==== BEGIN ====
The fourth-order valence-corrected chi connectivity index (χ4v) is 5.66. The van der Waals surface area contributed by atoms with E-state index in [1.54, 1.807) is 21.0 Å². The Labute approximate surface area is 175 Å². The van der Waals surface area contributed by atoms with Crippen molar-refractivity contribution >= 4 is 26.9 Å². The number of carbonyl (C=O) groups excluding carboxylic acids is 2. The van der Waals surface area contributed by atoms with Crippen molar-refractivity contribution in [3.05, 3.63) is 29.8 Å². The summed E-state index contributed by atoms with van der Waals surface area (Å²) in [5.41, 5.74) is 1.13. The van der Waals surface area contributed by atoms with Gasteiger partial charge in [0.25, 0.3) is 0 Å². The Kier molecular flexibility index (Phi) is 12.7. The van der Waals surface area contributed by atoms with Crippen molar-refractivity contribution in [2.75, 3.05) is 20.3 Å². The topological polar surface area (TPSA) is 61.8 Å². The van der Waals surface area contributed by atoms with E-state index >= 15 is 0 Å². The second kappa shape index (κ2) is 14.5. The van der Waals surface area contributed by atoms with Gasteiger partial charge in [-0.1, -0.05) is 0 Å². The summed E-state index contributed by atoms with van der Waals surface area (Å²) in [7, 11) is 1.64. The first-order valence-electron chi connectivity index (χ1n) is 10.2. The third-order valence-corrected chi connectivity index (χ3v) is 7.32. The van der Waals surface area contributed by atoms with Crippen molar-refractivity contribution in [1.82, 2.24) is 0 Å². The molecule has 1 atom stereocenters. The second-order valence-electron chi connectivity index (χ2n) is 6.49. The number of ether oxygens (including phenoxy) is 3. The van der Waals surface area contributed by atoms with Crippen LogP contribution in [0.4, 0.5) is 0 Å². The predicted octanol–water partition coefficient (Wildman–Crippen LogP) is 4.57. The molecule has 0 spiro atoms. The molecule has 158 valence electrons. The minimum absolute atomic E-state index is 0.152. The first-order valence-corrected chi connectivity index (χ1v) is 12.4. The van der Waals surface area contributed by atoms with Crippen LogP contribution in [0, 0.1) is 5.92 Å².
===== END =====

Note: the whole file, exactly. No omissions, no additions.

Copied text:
The fourth-order valence-corrected chi connectivity index (χ4v) is 5.66. The van der Waals surface area contributed by atoms with E-state index in [1.54, 1.807) is 21.0 Å². The Labute approximate surface area is 175 Å². The van der Waals surface area contributed by atoms with Crippen molar-refractivity contribution >= 4 is 26.9 Å². The number of carbonyl (C=O) groups excluding carboxylic acids is 2. The van der Waals surface area contributed by atoms with Crippen molar-refractivity contribution in [3.05, 3.63) is 29.8 Å². The summed E-state index contributed by atoms with van der Waals surface area (Å²) in [5.41, 5.74) is 1.13. The van der Waals surface area contributed by atoms with Gasteiger partial charge in [0.25, 0.3) is 0 Å². The Kier molecular flexibility index (Phi) is 12.7. The van der Waals surface area contributed by atoms with Crippen molar-refractivity contribution in [2.75, 3.05) is 20.3 Å². The topological polar surface area (TPSA) is 61.8 Å². The van der Waals surface area contributed by atoms with E-state index >= 15 is 0 Å². The second kappa shape index (κ2) is 14.5. The van der Waals surface area contributed by atoms with Gasteiger partial charge in [-0.1, -0.05) is 0 Å². The summed E-state index contributed by atoms with van der Waals surface area (Å²) in [7, 11) is 1.64. The first-order valence-electron chi connectivity index (χ1n) is 10.2. The third-order valence-corrected chi connectivity index (χ3v) is 7.32. The van der Waals surface area contributed by atoms with Crippen molar-refractivity contribution in [1.82, 2.24) is 0 Å². The molecule has 1 atom stereocenters. The second-order valence-electron chi connectivity index (χ2n) is 6.49. The number of ether oxygens (including phenoxy) is 3. The van der Waals surface area contributed by atoms with Crippen LogP contribution in [0.4, 0.5) is 0 Å². The predicted octanol–water partition coefficient (Wildman–Crippen LogP) is 4.57. The molecule has 0 spiro atoms. The molecule has 158 valence electrons. The minimum absolute atomic E-state index is 0.152. The first-order valence-corrected chi connectivity index (χ1v) is 12.4. The van der Waals surface area contributed by atoms with Crippen LogP contribution in [0, 0.1) is 5.92 Å².